In northern Queensland, Australia, two giant holes in the earth are about to be put to good use. What were the twin pits of the Kidston gold mine will soon become a place to store a tremendous amount of energy.
Hydroelectric facilities are nothing new, of course, but this one comes with a twist: water will flow from one pit downhill to the other, generating electricity in the process. When demand for electricity is low, the water will be pumped back uphill to store for later use. Even this so-called pumped hydro setup is pretty common, but the Kidston complex is unique in that it will use the same water over and over again (though it has a license to dip into a nearby dam for a top-up if needed).
Genex, the company behind the project, figures there will be enough water to generate 300 megawatts of power for seven hours at a stretch. The electricity for pumping will come either from the grid or from a 50-megawatt solar farm being built nearby.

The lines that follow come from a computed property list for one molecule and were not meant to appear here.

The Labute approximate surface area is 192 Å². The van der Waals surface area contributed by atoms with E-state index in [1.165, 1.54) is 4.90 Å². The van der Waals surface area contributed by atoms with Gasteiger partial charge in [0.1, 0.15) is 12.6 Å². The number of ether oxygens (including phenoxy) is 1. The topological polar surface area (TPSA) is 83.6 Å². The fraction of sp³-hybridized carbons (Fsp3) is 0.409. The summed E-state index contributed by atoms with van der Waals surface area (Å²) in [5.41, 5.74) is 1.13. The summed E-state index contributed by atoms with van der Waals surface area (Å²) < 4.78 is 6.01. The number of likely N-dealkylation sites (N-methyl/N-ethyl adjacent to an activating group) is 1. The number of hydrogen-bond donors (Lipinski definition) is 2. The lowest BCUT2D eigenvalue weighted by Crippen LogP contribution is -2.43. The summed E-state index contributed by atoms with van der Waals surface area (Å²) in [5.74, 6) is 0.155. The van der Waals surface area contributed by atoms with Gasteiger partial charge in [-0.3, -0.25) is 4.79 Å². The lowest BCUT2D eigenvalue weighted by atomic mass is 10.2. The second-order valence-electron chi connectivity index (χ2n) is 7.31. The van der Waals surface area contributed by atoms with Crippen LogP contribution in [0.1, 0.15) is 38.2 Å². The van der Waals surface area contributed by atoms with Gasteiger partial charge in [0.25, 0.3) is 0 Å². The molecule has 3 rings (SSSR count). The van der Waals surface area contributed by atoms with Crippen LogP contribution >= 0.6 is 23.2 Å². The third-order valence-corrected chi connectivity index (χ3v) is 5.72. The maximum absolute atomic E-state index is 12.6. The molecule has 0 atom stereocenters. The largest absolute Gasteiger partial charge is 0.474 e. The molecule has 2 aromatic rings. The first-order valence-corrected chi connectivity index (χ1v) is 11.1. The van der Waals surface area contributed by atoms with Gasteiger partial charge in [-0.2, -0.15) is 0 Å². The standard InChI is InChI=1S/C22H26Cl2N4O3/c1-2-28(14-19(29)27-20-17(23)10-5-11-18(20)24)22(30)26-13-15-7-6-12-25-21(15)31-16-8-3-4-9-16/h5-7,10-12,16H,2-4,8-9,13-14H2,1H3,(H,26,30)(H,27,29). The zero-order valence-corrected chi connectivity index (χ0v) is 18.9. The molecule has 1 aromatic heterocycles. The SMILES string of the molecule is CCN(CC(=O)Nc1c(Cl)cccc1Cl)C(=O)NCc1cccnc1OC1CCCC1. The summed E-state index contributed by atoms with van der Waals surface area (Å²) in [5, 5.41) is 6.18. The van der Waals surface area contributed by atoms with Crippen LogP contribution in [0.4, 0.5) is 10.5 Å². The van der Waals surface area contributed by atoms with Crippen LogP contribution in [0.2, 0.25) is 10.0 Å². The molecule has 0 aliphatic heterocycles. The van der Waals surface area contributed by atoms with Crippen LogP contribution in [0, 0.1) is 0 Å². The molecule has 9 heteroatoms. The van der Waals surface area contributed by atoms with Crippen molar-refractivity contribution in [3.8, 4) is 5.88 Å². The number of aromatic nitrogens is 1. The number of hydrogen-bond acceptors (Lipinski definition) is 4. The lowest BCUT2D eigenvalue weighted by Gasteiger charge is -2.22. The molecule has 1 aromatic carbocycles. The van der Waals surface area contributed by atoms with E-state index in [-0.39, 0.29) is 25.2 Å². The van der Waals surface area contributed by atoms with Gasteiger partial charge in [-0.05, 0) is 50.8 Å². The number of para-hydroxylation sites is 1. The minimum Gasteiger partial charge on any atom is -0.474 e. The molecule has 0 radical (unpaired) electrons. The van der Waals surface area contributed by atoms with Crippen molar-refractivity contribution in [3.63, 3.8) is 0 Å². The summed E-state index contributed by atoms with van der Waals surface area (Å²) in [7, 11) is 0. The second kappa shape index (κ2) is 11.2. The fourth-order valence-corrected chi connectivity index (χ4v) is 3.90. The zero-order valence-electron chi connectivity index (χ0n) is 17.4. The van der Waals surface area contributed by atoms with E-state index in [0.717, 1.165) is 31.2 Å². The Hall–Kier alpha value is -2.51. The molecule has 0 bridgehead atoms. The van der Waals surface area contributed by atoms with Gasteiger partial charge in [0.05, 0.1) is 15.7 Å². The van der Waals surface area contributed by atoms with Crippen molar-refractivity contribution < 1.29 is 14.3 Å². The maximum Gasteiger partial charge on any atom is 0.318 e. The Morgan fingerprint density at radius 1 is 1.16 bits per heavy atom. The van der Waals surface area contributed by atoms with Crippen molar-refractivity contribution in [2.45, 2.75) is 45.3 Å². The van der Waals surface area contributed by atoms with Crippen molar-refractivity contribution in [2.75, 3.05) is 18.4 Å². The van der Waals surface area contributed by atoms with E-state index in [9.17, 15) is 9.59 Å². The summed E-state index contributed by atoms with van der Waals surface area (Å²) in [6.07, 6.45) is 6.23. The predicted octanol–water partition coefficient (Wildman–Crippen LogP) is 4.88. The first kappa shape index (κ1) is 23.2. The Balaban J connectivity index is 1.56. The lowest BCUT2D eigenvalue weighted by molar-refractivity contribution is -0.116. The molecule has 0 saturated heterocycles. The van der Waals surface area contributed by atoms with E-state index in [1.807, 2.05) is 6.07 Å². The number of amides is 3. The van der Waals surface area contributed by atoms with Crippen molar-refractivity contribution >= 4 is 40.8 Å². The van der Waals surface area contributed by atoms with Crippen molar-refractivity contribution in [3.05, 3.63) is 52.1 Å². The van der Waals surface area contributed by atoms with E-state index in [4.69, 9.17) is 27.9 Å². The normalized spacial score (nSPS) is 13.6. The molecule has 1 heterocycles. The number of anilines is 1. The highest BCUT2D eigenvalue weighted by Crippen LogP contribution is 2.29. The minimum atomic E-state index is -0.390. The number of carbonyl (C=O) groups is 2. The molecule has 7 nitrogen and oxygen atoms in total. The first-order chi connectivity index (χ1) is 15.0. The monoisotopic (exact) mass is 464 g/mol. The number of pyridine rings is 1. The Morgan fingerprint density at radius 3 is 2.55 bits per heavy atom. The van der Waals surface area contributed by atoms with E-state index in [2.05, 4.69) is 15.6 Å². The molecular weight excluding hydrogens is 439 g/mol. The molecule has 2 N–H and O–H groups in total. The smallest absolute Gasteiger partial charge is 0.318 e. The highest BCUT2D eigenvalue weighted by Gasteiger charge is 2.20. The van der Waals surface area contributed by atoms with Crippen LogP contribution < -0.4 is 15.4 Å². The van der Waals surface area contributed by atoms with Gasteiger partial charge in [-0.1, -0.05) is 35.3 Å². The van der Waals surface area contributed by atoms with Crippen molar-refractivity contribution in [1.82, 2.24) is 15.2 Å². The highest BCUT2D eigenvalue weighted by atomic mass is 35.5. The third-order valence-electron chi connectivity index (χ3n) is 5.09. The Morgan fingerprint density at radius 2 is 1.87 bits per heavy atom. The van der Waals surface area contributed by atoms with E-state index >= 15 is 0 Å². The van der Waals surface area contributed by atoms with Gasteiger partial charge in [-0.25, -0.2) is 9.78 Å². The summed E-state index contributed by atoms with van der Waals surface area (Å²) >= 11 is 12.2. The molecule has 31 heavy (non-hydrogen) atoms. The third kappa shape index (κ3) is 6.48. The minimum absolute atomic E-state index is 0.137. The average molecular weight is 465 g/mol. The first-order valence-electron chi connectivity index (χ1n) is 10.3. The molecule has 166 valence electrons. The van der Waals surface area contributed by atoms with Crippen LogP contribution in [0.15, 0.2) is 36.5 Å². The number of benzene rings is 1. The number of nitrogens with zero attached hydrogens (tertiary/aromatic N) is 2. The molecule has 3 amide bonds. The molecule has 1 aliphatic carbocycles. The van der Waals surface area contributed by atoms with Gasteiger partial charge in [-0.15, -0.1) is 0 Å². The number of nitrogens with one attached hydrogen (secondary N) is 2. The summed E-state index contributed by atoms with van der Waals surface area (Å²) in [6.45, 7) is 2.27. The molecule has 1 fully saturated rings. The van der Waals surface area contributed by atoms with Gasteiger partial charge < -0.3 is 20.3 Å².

A broader aim is for the Kidston facility to become a case study in how to store energy from wind or solar farms to help smooth out energy supply to the grid when the wind isn’t blowing or the sun isn’t shining.
The question of how to store large quantities of renewable energy is one that dogs renewables and limits the degree to which they can replace fossil fuels. The persistence of the problem has led to solutions ranging from simply building really big batteries to pumping underground caverns full of air to pushing a train full of rocks uphill.
But pumped hydro, a far more mature technology, accounts for 99 percent of the world’s large-scale energy storage, according to the Guardian. That usually involves a big assist from Mother Nature in the form of a nearby river supplying an endless source of water. But if the Kidston facility works as planned, it may be a powerful new way to bank renewable energy.
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